Theater group hopes to rebuild act as Expo Arts Center undergoes major renovations

<strong>Chrysalis Stage, a small theater group, was planning to use dozens of old seats from the historic Atlantic Theater for productions in the Back Room Theatre at the Expo Arts Center on Atlantic Avenue in Bixby Knolls. However, it’s unclear whether the seats can be recovered after sustaining substantial water damage last month.</strong>

Chrysalis Stage, a small theater group, was planning to use dozens of old seats from the historic Atlantic Theater for productions in the Back Room Theatre at the Expo Arts Center on Atlantic Avenue in Bixby Knolls. However, it’s unclear whether the seats can be recovered after sustaining substantial water damage last month.


Sean Belk
Staff Writer

A mishap that caused significant water damage last month to the north section of the Expo Arts Center in Bixby Knolls, including in the Back Room Theatre, is now presenting new opportunities for renovating the entire portion of the facility.
Although some parties are impacted financially by the water damage that city officials and community leaders say was caused by a roofing contractor not securely protecting the inside space from rainfall, some affected individuals are looking on the bright side of the situation.
“It’s so silly, you just have to laugh about it,” said Aaron Morgan, director and co-founder of the small theater group Chrysalis Stage, which had planned to make its Long Beach debut at the Expo last month with Oscar Wilde’s The Importance of Being Earnest but had to cancel the production after rain flooded the facility.
According to city officials, the north portion of the Expo, which is located on Atlantic Avenue in Bixby Knolls, has to be gutted and entirely rebuilt due to substantial water damage caused by rain that flooded the facility in late January.
Douglas Orr, the building’s manager, has stated that Long Beach Roofing, Inc. was replacing the facility’s roof as part of a $200,000 overhaul but didn’t secure plastic over the top of the structure properly, allowing rain to deluge the upstairs and downstairs areas. City officials confirmed that the contractor’s insurance company is expected to cover the total cost of all damages, and the City won’t have to pay for any renovations through its General Fund.
Jonathan Kraus, chief of staff for 8th District Long Beach City Councilmember Al Austin, said via email on Feb. 13 that work and discussions between the City and the insurance company were still underway this week and no complete numbers of the assessed water damage were available yet.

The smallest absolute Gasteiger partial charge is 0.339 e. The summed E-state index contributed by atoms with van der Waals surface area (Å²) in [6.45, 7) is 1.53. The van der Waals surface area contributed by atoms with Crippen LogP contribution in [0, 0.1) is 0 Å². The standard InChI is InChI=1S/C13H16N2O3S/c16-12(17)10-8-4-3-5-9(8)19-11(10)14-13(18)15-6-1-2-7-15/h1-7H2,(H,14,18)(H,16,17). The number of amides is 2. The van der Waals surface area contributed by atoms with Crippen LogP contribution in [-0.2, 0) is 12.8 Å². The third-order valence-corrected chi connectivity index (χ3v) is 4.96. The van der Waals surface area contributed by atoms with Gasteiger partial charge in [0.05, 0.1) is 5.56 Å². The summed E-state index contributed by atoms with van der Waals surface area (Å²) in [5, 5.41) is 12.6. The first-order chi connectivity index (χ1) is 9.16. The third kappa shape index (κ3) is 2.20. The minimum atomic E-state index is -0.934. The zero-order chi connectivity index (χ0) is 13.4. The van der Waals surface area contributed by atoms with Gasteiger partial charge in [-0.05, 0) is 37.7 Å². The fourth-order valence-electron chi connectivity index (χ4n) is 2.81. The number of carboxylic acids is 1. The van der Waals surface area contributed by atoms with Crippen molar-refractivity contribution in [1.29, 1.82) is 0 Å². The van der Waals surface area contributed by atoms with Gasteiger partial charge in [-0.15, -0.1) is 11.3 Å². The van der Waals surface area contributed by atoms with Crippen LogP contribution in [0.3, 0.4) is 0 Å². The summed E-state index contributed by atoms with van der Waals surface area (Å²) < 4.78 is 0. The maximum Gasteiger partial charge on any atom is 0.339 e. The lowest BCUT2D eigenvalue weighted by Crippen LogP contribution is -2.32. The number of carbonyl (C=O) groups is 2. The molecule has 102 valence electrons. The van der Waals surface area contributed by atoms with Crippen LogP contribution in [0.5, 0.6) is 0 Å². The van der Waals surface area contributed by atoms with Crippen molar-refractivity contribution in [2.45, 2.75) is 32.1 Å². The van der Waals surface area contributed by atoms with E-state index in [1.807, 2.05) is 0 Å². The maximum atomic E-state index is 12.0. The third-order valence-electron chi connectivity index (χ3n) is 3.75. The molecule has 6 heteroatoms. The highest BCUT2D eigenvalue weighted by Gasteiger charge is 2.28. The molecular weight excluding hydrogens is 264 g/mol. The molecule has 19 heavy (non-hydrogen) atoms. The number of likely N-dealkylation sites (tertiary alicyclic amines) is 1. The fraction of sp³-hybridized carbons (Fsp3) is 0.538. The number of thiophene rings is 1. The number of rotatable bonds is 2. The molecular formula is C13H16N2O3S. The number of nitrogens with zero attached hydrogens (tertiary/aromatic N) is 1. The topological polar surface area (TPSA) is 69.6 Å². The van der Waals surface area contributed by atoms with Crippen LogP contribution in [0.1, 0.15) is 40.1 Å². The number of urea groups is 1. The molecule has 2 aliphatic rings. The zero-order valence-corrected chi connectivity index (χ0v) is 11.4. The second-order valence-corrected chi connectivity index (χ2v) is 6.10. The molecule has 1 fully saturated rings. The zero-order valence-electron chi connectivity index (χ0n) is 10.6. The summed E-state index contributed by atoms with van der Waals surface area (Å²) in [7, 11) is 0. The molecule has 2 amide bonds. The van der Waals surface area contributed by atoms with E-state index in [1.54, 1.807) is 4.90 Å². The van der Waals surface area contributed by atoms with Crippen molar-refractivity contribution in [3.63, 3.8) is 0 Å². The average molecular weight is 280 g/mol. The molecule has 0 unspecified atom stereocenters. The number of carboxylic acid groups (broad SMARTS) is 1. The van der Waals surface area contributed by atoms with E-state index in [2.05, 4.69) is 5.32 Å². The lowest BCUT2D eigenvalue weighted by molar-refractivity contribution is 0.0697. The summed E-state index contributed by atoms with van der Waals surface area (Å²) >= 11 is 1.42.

Orr, however, has stated that the rain soaked sound equipment, gallery art pieces, an electrical conduit, floors, walls, scenic materials and storage. As part of the overhaul paid for by funding through the former Long Beach Redevelopment Agency, new tiles on cement floors, a light-dimming system and a sprinkler system were to be installed, but now the entire portion of the building has to be renovated.
Blair Cohn, executive director of the Bixby Knolls Business Improvement Association, also couldn’t confirm the entire damage, but he added that the portion of the building has to be taken down to the studs. “Ultimately, they’re going to have to put all the walls back up and replace the electrical,” he said, adding that, fortunately, a kids theater group was able to salvage some equipment.
On the bright side, he said, the project will now provide major renovations to the building and added that the City’s public works department acted promptly to help clean up the situation. “It’s a drag… It’s a real bummer,” Cohn said. “The good news is the City acted immediately.”
Morgan added that the water damage also caused floors to buckle and become weak in spaces. “It seems like somebody was responsible, and there was a fair amount of damage,” he said. “It really was a mess.”
The nonprofit theater group, which has been producing plays in Whittier since 2008, decided to move to Long Beach this year, planning to take up space in the Expo’s Back Room Theatre that was previously used for productions by the Long Beach Shakespeare Company and Long Beach Opera.
Morgan said the company was able to salvage dozens of old seats from the historic Atlantic Theater, which is being demolished to make way for a new library. However, he said, after the water damage, he’s not sure if the seats are recoverable at this point.
“It’s certainly disappointing because the idea was to rescue this part of history in Long Beach,” Morgan said. “We were hoping to just clean them, and they still would be old and charming, but now I don’t know … it doesn’t look good.”
He said, however, that the group founded by Morgan and his wife Andrea still plans to stay in the Expo center. “We felt that, given the circumstances of being a new move for us, there would be too many obstacles trying to restart and move to a new location given this whole roofing and flooding fiasco,” he said. “We really wanted to start our Long Beach experience there at the Expo and wanted to make that our new home.”
Morgan said the group is planning to now come back with a series of free play readings for the First Fridays Art Walk in Bixby Knolls starting in March, to take place in the main hall of the Expo Arts Center. He said he would be using the down time as an opportunity for fundraising and to introduce the theater group to Long Beach.
Morgan said it would be nice to eventually have a 70-seat to 99-seat theatre venue. “Hopefully, we can recover some time, do some fundraising and give the Expo building time to put itself back together to put on the type of production we wanted,” he said.

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